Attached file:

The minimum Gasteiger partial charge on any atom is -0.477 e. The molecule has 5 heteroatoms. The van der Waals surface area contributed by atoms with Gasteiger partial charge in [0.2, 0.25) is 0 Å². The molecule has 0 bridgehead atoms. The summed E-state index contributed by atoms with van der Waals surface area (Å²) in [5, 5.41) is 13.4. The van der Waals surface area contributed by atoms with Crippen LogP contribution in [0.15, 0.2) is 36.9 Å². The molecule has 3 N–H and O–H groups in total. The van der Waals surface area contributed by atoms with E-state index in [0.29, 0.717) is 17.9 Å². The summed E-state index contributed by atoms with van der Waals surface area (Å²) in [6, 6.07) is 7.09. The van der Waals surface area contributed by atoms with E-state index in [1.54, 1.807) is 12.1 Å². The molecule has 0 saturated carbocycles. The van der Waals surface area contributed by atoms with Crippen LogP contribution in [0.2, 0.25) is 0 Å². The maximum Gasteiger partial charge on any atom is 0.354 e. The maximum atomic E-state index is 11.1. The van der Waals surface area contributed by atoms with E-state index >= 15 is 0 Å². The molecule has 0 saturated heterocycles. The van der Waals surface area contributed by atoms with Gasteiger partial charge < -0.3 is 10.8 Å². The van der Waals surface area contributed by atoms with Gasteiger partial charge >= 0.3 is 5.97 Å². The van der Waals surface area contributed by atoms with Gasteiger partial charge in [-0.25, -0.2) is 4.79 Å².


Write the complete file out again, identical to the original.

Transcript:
The minimum Gasteiger partial charge on any atom is -0.477 e. The molecule has 5 heteroatoms. The van der Waals surface area contributed by atoms with Gasteiger partial charge in [0.2, 0.25) is 0 Å². The molecule has 0 bridgehead atoms. The summed E-state index contributed by atoms with van der Waals surface area (Å²) in [5, 5.41) is 13.4. The van der Waals surface area contributed by atoms with Crippen LogP contribution in [0.15, 0.2) is 36.9 Å². The molecule has 3 N–H and O–H groups in total. The van der Waals surface area contributed by atoms with E-state index in [0.29, 0.717) is 17.9 Å². The summed E-state index contributed by atoms with van der Waals surface area (Å²) in [6, 6.07) is 7.09. The van der Waals surface area contributed by atoms with E-state index in [1.54, 1.807) is 12.1 Å². The molecule has 0 saturated carbocycles. The van der Waals surface area contributed by atoms with Crippen LogP contribution in [0.2, 0.25) is 0 Å². The maximum Gasteiger partial charge on any atom is 0.354 e. The maximum atomic E-state index is 11.1. The van der Waals surface area contributed by atoms with E-state index >= 15 is 0 Å². The molecule has 0 saturated heterocycles. The van der Waals surface area contributed by atoms with Gasteiger partial charge < -0.3 is 10.8 Å². The van der Waals surface area contributed by atoms with Gasteiger partial charge >= 0.3 is 5.97 Å². The van der Waals surface area contributed by atoms with Gasteiger partial charge in [-0.25, -0.2) is 4.79 Å².